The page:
East Indonesia Day 7 – Gili Trawangan+Lombok

Woke at 9.  Went to Dream Divers to book a dive at 10am.  My first since last April in Sri Lanka.  Had breakfast at Tri Na Nog, then went diving.  The dive centre wanted me to do a refresher course, if it had been over 6 months since my last dive, but I lied and said my last dive was ‘about 5 or 6 months ago’.  Took an outrigger canoe to the dive spot and rolled over backwards into the water.  It took me a while to equalize when going down – my right ear refused to unblock for a while.  I was afraid I wouldn’t be able to go down, but eventually, through lots of blowing and swallowing, the ear popped and the pressure was released, and I could descend to 25 – 30 metres.  I enjoyed the dive, but didn’t breathe well, so lost air quicker than the others and had to surface 10 minutes before them.  I sat in the boat waiting for the others, slightly embarrassed at my obvious lack of diving fitness and breathing skills.

Back on land, I checked out of Tri Na Nog, and got a public boat for 10,000RP to Bangsal Harbour in Senggigi, with one of the lads who works in Tri Na Nog and who I gave a guitar pick to that morning.  At the harbour, to beat the touts, he took me on his motorbike to a group of Bluebird Taxis.  I got in one, and headed to Sengiggi.  The driver was a real live-wire, and we talked a lot about music.  He recommended some bars for me to go to, notably Happy Café, where he assured me that Eddie, the best guitar player in Lombok, would be playing that night.

I checked into the Dharmarie Hotel, which has come nice bungalows (though a bit worn and faded) set in lush gardens by the beach.  Went for a walk while it was still day.  Booked a Rinjani volcano trek, and a bus ticket to Flores, for 1,5 million and 500,000 respectively, so that was S$300 down the drain straight away.  The guy who worked in Flamingo Tour and Travel was a podgy, chirpy little bloke, married to a woman from Yorkshire, of all places.  He took me to Coco Beach on his motorbike, dropped me off, then went on his way.  This is a lovely sunset spot.  I was the only one drinking in the tropical gardens with individual sofas on a raised bamboo platform.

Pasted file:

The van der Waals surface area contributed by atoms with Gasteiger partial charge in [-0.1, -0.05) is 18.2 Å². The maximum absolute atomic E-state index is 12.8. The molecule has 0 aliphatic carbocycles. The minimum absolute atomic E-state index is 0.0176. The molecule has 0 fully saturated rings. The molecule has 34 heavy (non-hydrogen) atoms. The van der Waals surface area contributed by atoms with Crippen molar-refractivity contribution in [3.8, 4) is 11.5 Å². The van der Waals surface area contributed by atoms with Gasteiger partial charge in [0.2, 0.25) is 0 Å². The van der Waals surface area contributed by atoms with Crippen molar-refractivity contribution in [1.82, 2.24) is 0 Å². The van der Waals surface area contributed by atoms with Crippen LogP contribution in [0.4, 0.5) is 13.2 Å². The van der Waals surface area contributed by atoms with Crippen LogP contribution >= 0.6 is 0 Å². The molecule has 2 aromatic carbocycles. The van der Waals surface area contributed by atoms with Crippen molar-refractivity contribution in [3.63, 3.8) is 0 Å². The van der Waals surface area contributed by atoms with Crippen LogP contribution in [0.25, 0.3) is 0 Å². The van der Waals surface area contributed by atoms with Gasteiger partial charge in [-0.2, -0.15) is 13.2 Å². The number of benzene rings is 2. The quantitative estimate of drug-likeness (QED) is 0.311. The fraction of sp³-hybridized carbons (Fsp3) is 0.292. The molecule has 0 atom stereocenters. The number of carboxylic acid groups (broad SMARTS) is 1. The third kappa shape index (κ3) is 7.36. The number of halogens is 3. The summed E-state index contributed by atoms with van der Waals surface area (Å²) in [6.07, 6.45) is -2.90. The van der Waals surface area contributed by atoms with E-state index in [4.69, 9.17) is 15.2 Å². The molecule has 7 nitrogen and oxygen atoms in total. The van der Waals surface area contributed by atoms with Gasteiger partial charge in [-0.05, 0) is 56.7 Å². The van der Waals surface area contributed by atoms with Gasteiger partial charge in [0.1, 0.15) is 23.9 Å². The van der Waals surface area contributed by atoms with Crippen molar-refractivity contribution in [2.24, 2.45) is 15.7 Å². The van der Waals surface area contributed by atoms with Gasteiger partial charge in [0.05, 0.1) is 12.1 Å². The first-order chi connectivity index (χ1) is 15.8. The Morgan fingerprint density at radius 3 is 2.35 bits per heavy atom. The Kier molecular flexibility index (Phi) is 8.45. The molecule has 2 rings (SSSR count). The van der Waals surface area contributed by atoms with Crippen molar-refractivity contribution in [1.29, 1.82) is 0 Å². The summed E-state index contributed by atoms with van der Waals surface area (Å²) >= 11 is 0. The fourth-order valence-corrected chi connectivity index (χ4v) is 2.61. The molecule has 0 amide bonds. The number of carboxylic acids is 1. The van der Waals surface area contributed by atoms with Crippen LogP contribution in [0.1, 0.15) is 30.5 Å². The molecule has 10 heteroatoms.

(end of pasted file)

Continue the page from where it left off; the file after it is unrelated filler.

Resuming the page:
Coco Beach

I took in a sunset on the deserted black-sand beach, which was lovely.   The beach was deserted.  This was a real find.

Black sand beach in front of Coco Beach restaurant

The gardener of the place took me back to Senggigi on his bike, and I headed out into the quiet Senggigi night.  Went to Happy Café, where Eddie, local guitar legend, was indeed playing.  Here, he was a rockstar.  Happy Café was his Wembley stadium.  Elaborate strumming patterns, whirlwinds, lengthy show-off solos, playing the guitar with a bintang beer bottle, lit cigarette never leaving his mouth, were just some of Eddie’s superstar tricks.  He was so into it, his eyes closed, long hair over his eyes, torn jeans….like a porkier John Frusciante.  He’s the best guitar player I’ve ever seen on an amateur circuit.  The crowd of 100 loved him.


After this, I went to Blue Marlin café, a disco with a band.  Another place I’d been to back in 2003. Quiet, but it picked up later.  The all-female singers were certainly pleasing to the eye, as was the coolest female DJ I’ve ever seen, beautiful and adept at turning on the turntabling style and the punters at the same time.  I was sitting alone outside contemplating my next move, when I was joined by a friendly Russian bloke called Dimitri, married with 2 kids, but his eyes still shining brightly for the local ladies.  We stuck around the place, had some vodka redbulls, and it really started to fill up, buzzing with a mainly local crowd.  I met a crazy girl called Shanty, all bitter, twisted and broken-hearted after her bule husband had slept with a prostitute and she found out.  As a result, she hates men, distrusts them.  Still, I’m attracted to trouble, so continued chatting to her, wondering what I’d learn.  We ended up going to a local joint at 3am to eat chicken and drink teh botol with the one male singer of the band in Blue Marlin and a girl called Nila.  Though Shanty was occasionally funny, she was also erratic, rude, and emotionally unbalanced.  I’ve met plenty of girls like her:  village girls who meet and marry a bule, who leaves them after a few years of a jet-set lifestyle with 2 kids to look after…..leaving a bitter, twisted, arrogant Indonesian woman who has totally forgotten her roots, treats others like dirt, and can no longer attract the same type of rich bule as she now has all sorts of baggage.  Still, they survive off maintenance payments, drive a nice car, live in a huge house, and most of them can hang onto their old materialistic lifestyle for a while, constantly manipulating the defeated other half, blackmailing, threatening….surely there are no worse things in life than an Indonesian woman scorned.  Shanty was this type.  A mess, but I didn’t feel sorry for her.  No doubt she, like certain other village girls I knew who come into status and money, got greedy, and began cheating on her husband before he cheated on her.  These girls are carbon copies of each other.  Luckily, I met far more of a much better type of Indonesian during my time living in Jakarta.

I returned to my room, thinking about what tomorrow would bring.

Author: Neil

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